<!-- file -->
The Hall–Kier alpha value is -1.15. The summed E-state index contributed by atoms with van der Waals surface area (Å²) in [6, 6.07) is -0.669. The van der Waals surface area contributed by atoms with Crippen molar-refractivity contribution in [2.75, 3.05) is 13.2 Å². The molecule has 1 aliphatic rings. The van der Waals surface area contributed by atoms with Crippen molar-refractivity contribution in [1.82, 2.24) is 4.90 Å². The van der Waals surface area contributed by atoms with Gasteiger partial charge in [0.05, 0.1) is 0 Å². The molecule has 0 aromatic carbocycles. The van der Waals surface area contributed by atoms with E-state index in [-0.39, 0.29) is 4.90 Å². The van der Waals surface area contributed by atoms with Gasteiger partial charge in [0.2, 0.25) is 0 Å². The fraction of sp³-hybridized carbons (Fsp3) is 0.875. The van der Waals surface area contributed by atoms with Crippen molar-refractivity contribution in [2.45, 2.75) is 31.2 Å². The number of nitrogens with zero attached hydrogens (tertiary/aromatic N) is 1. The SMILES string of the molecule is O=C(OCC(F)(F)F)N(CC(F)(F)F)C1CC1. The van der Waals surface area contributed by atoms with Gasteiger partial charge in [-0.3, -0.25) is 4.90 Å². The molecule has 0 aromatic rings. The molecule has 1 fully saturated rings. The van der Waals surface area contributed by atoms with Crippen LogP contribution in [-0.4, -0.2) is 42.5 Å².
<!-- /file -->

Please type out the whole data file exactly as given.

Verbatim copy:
The Hall–Kier alpha value is -1.15. The summed E-state index contributed by atoms with van der Waals surface area (Å²) in [6, 6.07) is -0.669. The van der Waals surface area contributed by atoms with Crippen molar-refractivity contribution in [2.75, 3.05) is 13.2 Å². The molecule has 1 aliphatic rings. The van der Waals surface area contributed by atoms with Crippen molar-refractivity contribution in [1.82, 2.24) is 4.90 Å². The van der Waals surface area contributed by atoms with Gasteiger partial charge in [0.05, 0.1) is 0 Å². The molecule has 0 aromatic carbocycles. The van der Waals surface area contributed by atoms with E-state index in [-0.39, 0.29) is 4.90 Å². The van der Waals surface area contributed by atoms with Gasteiger partial charge in [0.2, 0.25) is 0 Å². The fraction of sp³-hybridized carbons (Fsp3) is 0.875. The van der Waals surface area contributed by atoms with Crippen molar-refractivity contribution in [2.45, 2.75) is 31.2 Å². The number of nitrogens with zero attached hydrogens (tertiary/aromatic N) is 1. The SMILES string of the molecule is O=C(OCC(F)(F)F)N(CC(F)(F)F)C1CC1. The van der Waals surface area contributed by atoms with Gasteiger partial charge in [-0.3, -0.25) is 4.90 Å². The molecule has 0 aromatic rings. The molecule has 1 fully saturated rings. The van der Waals surface area contributed by atoms with Crippen LogP contribution in [-0.4, -0.2) is 42.5 Å².